Traveling to unfamiliar places is quite difficult for us even with all our senses intact. But for those who can’t see where they are going, it is absolutely frightening. The latest piece of technology for these handicapped users is the new 3D mapping system that promises a brighter future. The technology is the courtesy of the combined effort by tactile-graphics company, Touch Graphics and the University of Buffalo’s Center for Inclusive Design and Environmental Access (IDeA Center). While it was designed specifically for the help of those who are visually-impaired, it also shows off the potential of tangible touch interfaces.
Currently this technology is being installed and deployed in three places. One is at Perkins School for the Blind in Massachusetts. When pressure of the visitor’s fingers is sensed through the conductive paint on the miniature buildings, signals are sent through thin wires to sensors housed in the pedestal.
The name of the building is then announced by the computer and directions are offered as you interact with it, more information is added as you hold your finger in place. And for those with their visual sense intact, the name of the building and a spotlight from a video projector overhead illuminates it. This projector can be configured to project matching satellite imagery, visual effects and custom images.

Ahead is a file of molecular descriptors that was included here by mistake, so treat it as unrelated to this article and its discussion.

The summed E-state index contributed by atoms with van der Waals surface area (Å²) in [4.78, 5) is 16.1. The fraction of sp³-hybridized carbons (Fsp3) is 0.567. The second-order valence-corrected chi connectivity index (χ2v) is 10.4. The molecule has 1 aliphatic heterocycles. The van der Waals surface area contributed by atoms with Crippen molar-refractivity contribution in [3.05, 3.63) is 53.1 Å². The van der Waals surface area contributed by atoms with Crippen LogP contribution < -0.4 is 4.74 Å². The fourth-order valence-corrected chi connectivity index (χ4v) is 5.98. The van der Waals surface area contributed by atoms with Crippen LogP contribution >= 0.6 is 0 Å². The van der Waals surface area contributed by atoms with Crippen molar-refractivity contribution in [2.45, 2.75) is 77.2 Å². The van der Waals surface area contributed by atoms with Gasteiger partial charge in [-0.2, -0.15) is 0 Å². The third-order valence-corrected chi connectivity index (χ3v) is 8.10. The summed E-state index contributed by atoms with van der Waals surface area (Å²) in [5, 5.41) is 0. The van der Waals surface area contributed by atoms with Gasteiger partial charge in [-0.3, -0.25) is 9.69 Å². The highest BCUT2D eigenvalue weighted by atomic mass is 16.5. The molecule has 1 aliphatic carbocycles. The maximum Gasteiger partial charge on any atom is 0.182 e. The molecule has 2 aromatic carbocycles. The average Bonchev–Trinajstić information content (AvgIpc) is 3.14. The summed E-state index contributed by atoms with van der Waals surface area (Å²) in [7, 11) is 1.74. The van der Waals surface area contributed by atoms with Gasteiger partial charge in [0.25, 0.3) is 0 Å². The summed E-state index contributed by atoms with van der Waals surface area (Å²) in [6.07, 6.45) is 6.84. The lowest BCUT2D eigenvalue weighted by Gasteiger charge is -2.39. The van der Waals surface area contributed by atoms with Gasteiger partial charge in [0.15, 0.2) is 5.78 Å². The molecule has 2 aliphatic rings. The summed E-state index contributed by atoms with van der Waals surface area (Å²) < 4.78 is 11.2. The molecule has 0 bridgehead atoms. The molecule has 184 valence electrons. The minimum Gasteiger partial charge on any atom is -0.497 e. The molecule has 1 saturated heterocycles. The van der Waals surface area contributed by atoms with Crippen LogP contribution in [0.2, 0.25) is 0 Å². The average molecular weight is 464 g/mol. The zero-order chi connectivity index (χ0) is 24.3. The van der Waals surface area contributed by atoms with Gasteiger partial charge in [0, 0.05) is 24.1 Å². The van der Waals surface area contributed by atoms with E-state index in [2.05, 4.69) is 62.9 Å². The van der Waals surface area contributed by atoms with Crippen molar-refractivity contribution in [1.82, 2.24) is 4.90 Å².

The mapping system features sound effects like fountains gurgling and bells chiming, to help you move around the place. A three-button menu system helps the user to quickly grasp both the layout and names of places on map.
Future installment of the model set at the Overbrook School for the blind in Philadelphia is bound to get further improvements such as a video screen that illuminates the miniature buildings from below, while an earlier prototype of the system included a floor plan of the two-story Chicago Lighthouse for the Blind that swapped miniature buildings for raised lines and textures surfaces. Another prototype is also present at the Carroll Center for the Blind in Massachusetts.
The maps omit redundant information; designers focus on the details that are relevant for way-finding and orientation mainly. And the maps are oriented horizontally rather than vertically. This makes the navigation easier and experiencing the world is just the same for everyone.
For the blind people, this would be a huge deal. “The touch-responsive models solve the ‘last mile’ problem for blind pedestrians, who can often navigate to a building or campus address using GPS, but then need help to get to the classroom building or doctor’s office where they need to be”, Touch Graphics President Steve Landau explained.
The designers also say that these touch sensitive 3D talking maps might be just the beginning as the ‘Internet of Things’ rises on the back of tablet computing and 3D printing. “We may see sculptures, steering wheels, and exercise equipment controlled through touch and gesture,” they wrote. And flat- non tactile screens are becoming less common.
We believe that this technology will allow blind people to travel around without assistance so lets hope the developers make it commercial soon.